Monday, July 11, 2011

Against sprawl

Public Discourse gives us an essay that resonates with the kind of arguments with which Russell Kirk and other traditional conservatives would be sympathetic; an argument for the kind of town I grew up in and the kind of urban neighborhood that encourages community: "A Realist Philosophical Case For Urbanism and Against Sprawl" by Philip Bess, a professor of architecture at Notre Dame. His argument is not that urban sprawl should be prohibited but that zoning and other regulation should be revised to make it easier and more economical to build traditional towns and urban environments. Those of you who know me well will understand, in addition, some of the personal reasons I have for sympathy with his arguments. From Part 1 of the essay:
For many years, I have lectured and written that post-1945 sprawl suburbs are a peculiarly modern mistake, one both long aborning and now itself a cause of further significant and unhappy environmental and cultural consequences. I have argued that human beings should not make sprawl and that, as a hypothetical natural law precept and as we did always and everywhere prior to about 1950, human beings should make walkable mixed-use settlements. ....

.... Across political and religious lines, the propositions themselves have been affirmed by both liberal humanists and social conservatives, and been found objectionable by both environmentalists and avant gardists on the left and by libertarians on the right. Today’s generally leftist environmental regulations and modernist design orthodoxies would make it impossible and unthinkable to build pre-1930 Washington, D.C., or Boston or Savannah or Cooperstown; but so, too, would a Libertarian regime make it impossible to build pre-1930 Washington, D.C., or Boston or Savannah or Cooperstown, all of which would be decried by many on the right as “planning.” ....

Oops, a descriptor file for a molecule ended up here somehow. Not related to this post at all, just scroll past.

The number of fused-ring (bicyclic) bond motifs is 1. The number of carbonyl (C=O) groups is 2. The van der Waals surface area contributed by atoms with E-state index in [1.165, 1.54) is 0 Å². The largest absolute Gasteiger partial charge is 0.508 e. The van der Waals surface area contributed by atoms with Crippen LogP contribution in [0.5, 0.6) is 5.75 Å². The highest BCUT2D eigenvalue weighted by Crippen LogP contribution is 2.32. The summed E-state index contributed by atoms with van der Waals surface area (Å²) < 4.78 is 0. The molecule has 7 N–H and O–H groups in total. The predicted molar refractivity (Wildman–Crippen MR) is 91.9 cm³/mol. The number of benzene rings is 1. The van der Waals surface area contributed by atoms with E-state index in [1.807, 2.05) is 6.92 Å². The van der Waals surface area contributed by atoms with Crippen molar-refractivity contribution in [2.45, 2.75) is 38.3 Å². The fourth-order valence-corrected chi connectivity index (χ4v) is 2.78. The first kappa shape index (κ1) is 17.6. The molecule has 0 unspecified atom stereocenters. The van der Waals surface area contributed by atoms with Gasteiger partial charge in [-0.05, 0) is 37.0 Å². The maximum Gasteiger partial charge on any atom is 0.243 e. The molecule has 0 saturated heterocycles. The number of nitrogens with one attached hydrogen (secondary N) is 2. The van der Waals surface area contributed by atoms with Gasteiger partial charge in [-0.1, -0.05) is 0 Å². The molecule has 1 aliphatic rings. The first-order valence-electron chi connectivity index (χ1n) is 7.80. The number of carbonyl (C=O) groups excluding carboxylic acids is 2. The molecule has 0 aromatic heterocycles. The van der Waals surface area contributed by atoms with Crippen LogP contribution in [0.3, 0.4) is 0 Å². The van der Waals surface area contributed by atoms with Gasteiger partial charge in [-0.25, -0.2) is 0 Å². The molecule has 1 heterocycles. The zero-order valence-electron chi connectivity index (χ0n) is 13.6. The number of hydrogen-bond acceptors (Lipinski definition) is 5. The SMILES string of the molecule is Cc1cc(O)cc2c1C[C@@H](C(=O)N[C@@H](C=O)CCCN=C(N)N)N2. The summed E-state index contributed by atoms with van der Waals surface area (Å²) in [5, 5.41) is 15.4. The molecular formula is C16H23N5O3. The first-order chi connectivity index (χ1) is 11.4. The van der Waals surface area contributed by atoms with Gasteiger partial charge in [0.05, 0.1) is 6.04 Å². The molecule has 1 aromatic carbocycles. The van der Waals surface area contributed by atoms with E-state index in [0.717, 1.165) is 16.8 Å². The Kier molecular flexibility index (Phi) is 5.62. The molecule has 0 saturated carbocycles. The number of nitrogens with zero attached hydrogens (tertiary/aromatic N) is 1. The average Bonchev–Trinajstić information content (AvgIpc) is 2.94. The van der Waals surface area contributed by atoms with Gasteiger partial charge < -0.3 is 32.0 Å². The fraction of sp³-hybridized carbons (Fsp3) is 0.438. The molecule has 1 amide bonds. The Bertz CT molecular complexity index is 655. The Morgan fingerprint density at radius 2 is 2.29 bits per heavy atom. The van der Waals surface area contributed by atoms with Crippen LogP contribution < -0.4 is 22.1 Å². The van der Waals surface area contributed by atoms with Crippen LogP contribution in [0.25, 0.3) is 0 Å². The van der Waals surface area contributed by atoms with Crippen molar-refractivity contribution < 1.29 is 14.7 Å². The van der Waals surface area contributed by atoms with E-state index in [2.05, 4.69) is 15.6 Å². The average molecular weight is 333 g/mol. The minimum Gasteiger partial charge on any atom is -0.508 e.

.... The primary arguments against sprawl are 1) that sprawl is unjust; 2) that sprawl is culturally and environmentally unsustainable; and 3) that sprawl is aesthetically problematic, even (dare I say it?) ugly. Specifically, simply as a physical pattern of development:
  • sprawl makes it impossible for people of different generations and different incomes, even in the same (extended) family, to live in proximity to one another, and to work, shop, play, learn, and worship in the same neighborhood;
  • sprawl injures the common good in three inter-related ways: as the primary means by which both wealth and poverty are physically concentrated and isolated; by separating people according to income, age, and race; and, perhaps most importantly, by failing to provide a genuinely public realm shared by all;
  • sprawl, by separating housing settlements according to class, promotes extreme inequalities of educational opportunity;
  • sprawl effectively de-mobilizes and deprives of their independence persons without cars and those unable to drive, most notably the poor, children, and the elderly; ....
  • sprawl hastens the loss of agricultural lands and wilderness in exchange for a bad combination of ephemeral buildings and inflexible infrastructure; ....
  • sprawl, consistent with the fact that nothing in an individualist culture properly can be deemed either ugly or beautiful, produces nothing in the public realm that prompts or warrants sustained, shared aesthetic contemplation. [....]
A traditional town or urban neighborhood is by definition a walkable and mixed-use environment. “Walkable” necessarily implies walkability, but it does not necessarily imply no cars. Living in a traditional town or neighborhood simply means that 1) you do not need a car for every task or destination of your daily life; 2) if you have a car, you possess a great convenience; and 3) the formal order of human settlements should be designed for pedestrians, may be designed to accommodate cars, but should not be designed for cars alone. In short, owning a car should be a convenience rather than a necessity. .... [more]
The author indicates that Part 2 of his essay "will address some questions about urbanism, modernity, and human nature."

Update, 7/14/2011: Part Two.

A Realist Philosophical Case For Urbanism and Against Sprawl: Part One « Public Discourse
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